On July 1, 2021 O. Reg. 420/21, Notices and Reports under Sections 51 to 53.1 of the Act – Fatalities, Critical Injuries, Occupational Illnesses and Other Incidents (the “Regulation”), under the Ontario Occupational Health and Safety Act (“OHSA”) comes into force.
The new Regulation aims to consolidate the reporting requirements of all workplaces covered by the OHSA (construction projects, industrial establishments, mines, etc.). The Regulation also incorporates the definition of “critical injury”, which had previously been defined in its own regulation.
The Regulation revokes the notice and reporting provisions in several industry specific regulations, including:
- O. Reg. 429/21: Farming Operations
- O. Reg. 426/21: Construction Projects
- O. Reg. 427/21: Health Care and Residential Facilities
- O. Reg. 428/21: Diving Operations
- O. Reg. 421/21: Industrial Establishments
- O. Reg. 422/21: Mines and Mining Plants
- O. Reg. 423/21: Oil and Gas – Offshore
- O. Reg. 425/21: X-Ray Safety
- O. Reg. 424/21: Window Cleaning
Reporting obligations, including the contents of the report, are now relocated to the new Regulation. Additional reporting requirements are included for diving operations, construction projects, mines, and x-ray safety.
Under section 3 of the Regulation, employers must provide a written report or written notice if:
- a worker is killed or critically injured from any cause at a workplace;
- a worker is disabled from performing his or her usual work or requires medical attention because of an accident, explosion, fire or incident of workplace violent at a workplace, but no person dies or is critically injured because of that event; or
- the employer is advised by or on behalf of a worker that the worker has an occupational illness or that a claim in respect of an occupational illness has been filed with the Workplace Safety and Insurance Board by or on behalf of the worker.
Interestingly, this new section appears to contain a key wording difference from the statutory notice and report requirements under the OHSA. Pursuant to section 51 of the OHSA, an employer must notify Ministry of Labour, Training and Skills Development immediately “where a person is killed or critically injured” and, within 48 hours, provide “a written report of the circumstances of the occurrence containing such information and particulars as the regulations prescribe.” The new Regulation, however, prescribes the required contents of a written report where a worker is killed or critically injured.
The Regulation also provides a new clarification with respect to reporting obligations in the event that a worker is involved in a motor vehicle accident. Certain prescribed forms of written report or notice will not apply in cases where a worker suffers an injury as a result of a motor vehicle collision on a highway, as defined under the Highway Traffic Act, or on the private toll highway known as Highway 407, unless:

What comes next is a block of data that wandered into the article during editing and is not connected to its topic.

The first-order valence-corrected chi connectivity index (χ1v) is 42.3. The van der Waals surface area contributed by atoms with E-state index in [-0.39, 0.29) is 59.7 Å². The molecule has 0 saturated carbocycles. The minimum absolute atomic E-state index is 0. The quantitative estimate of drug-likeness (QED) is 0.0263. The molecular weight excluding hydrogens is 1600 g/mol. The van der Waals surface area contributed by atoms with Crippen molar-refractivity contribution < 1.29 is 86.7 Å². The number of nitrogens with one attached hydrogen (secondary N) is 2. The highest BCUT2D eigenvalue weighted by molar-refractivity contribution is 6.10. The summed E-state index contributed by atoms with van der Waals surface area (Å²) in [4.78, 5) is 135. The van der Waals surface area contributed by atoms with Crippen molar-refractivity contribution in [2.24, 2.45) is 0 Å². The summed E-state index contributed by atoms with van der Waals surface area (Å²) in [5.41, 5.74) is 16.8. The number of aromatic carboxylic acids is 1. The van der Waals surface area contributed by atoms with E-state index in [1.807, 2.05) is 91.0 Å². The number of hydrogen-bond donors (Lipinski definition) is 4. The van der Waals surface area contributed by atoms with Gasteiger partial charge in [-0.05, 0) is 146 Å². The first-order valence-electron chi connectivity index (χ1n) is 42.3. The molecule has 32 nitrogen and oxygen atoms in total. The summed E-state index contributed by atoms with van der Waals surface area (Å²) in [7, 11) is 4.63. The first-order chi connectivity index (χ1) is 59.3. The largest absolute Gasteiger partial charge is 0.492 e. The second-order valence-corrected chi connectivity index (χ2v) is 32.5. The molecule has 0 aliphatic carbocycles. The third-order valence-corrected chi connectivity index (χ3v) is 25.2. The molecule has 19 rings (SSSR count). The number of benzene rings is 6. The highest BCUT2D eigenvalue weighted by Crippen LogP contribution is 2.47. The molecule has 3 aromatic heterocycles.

- the worker affected was working at a project; or
- the worker affected was not travelling in the motor vehicle at the time of the collision.
We may yet see further clarification on these differences in wording between the Regulation and OHSA requirements. Indeed, the Regulation appears to address developments in case law where the Courts have tried to bring some common sense to the broad requirements of the statute. That said, the Regulation does not eliminate the requirement under section 51 of the OHSA to immediately report instances where a person has been killed or critically injured at a workplace, whether or not the person is a worker. Suffice to say, employers are encouraged to seek legal advice on reporting obligations immediately in the event of a workplace safety incident.
The new Regulation revokes Regulation 834 “Critical Injury – Defined” and imports the definition into the new Regulation. For the purposes of reporting an incident, “critically injured” is defined as an injury of a serious nature that:
- places life in jeopardy,
- produces unconsciousness,
- results in substantial loss of blood,
- involves the fracture of a leg or arm but not a finger or toe,
- involves the amputation of a leg arm, hand or foot but not a finger or toe,
- consists of burns to a major portion of the body, or
- causes the loss of sight in an eye.
The wording of the definition remains unchanged. Interestingly, the new Regulation does not incorporate the Ministry of Labour, Training and Skills Development’s 2017 “Clarification”, in which the Ministry took the position that the fracture or amputation of more than one finger or toe constituted a critical injury for reporting purposes.
The Regulation requires employers and constructors to retain copies of a written notice or report prepared under the OHSA for at least three years after the date the notice or report is made.
If you have any questions regarding this development or any other workplace law issues, please do not hesitate to contact a Mathews Dinsdale lawyer.
The author gratefully acknowledge the assistance of Liam Billings, a Summer Student in the firm’s Toronto office.